Drumheller, a Portal to Prehistoric Past

By Anna Foschi Ciampolini

It is a relatively short 110 kilometers long drive from Calgary to the north- east, to reach the Town of Drumheller on the Red Deer River in the Badlands of central-eastern Alberta. A scary, colossal Tyrannosaurus Rex lurks at the south end of the traffic bridge over the Red Deer River at the entrance of the city. Mercifully, the 26-metre-tall prehistoric monster can do no harm: it is made of fiberglass and is the world’s largest reproduction of its kind. Once, Drumheller was the largest coal producing town in Western Canada and now is a thriving tourist location offering plenty of attractions and visits to Atlas Coal Mine and other museums revolving about its coal mining day history. But a visit to Drumheller also means a journey into a prehistoric era, into a long-vanished world, half-dream, half-nightmare. At the edge of Midland Provincial Park, the Royal Tyrrell Museum of Paleontology hosts the largest collection of dinosaurs fossils and receives almost 400,000 visitors every year. There are full life-size reconstructions of dinosaurs and prehistoric marine creatures. Well-preserved dinosaur bones, gigantic ammolites, insects and many other animal and vegetal life forms are displayed. The Museum offers a complete sensory experience in recreated environments, allowing the visitors to experience a glimpse of how life unfolded on the primitive planet that we now call Earth. Over one hundred million of years ago, for most of the Cretaceous, Alberta and Canada’s prairie provinces were sitting deep underwater. A giant inland sea, the Western Interior Seaway, surrounded by tropical forests connected the Arctic Ocean to the Gulf of Mexico. Enormous creatures thrived, raised to dominance and then met extinction during apocalyptic cataclysms. To the west of the sea, the low-lying subcontinent of Laramidia was a haven for prehistoric life.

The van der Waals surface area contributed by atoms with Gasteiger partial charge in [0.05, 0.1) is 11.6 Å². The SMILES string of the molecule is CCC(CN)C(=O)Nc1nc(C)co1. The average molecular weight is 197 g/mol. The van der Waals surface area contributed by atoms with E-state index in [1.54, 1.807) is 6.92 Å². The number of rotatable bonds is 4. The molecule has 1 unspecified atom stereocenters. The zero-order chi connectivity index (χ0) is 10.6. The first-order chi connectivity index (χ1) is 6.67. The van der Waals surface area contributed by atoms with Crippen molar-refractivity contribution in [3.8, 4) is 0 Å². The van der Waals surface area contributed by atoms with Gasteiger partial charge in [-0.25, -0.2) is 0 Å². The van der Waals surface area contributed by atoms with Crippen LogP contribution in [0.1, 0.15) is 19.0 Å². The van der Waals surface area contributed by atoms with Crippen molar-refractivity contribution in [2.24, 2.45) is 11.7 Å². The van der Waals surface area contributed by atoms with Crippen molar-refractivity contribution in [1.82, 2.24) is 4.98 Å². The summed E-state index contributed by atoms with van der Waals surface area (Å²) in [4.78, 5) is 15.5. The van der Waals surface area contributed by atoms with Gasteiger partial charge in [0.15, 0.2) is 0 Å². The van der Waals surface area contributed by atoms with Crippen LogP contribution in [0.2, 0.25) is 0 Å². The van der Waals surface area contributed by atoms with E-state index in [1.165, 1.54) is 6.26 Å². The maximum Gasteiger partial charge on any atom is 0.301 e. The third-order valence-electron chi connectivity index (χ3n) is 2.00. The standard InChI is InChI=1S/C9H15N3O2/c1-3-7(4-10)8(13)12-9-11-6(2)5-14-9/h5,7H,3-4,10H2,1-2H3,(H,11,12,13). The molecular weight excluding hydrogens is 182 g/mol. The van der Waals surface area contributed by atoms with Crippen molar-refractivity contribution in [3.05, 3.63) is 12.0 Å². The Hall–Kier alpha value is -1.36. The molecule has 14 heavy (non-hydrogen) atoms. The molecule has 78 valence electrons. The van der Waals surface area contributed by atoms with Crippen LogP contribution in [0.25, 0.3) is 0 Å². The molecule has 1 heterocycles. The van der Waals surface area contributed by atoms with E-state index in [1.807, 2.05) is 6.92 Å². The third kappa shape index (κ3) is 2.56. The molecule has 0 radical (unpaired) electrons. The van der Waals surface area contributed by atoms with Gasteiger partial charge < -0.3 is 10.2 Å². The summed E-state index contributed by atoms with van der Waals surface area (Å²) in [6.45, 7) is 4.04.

There is such an abundance of fossils in Alberta’s Badlands that the provincial government enacted laws to regulate their unearthing. Testimonies of the prehistoric past emerge from the earth like from an open womb: almost intact fossilized remains of large and smaller animals, teeth and bone fragments, intact, delicately woven marine shells, and flowering plants. The Tyrrell Museum shiny display cases host a baby dinosaur still with tufts of feathers and fur, massive eggs that never hatched, and carcasses so well-preserved that patches of skin are still visible. The fossilized remains of hundreds of prehistoric fish that died together because of a drought form an intricate, fascinating pattern on the limestone encasing them, almost like a bas-relief. In the Mesozoic era a catastrophic event caused a mass-extinction. All those powerful, terrifying creatures disappeared forever. Millions of years passed and new life formed on Earth. The fossils remind us that everything is transient on our planet, on finite dimension, on our lives. A visit to the Tyrrell Museum is for many an opportunity for reflection and a humbling experience.

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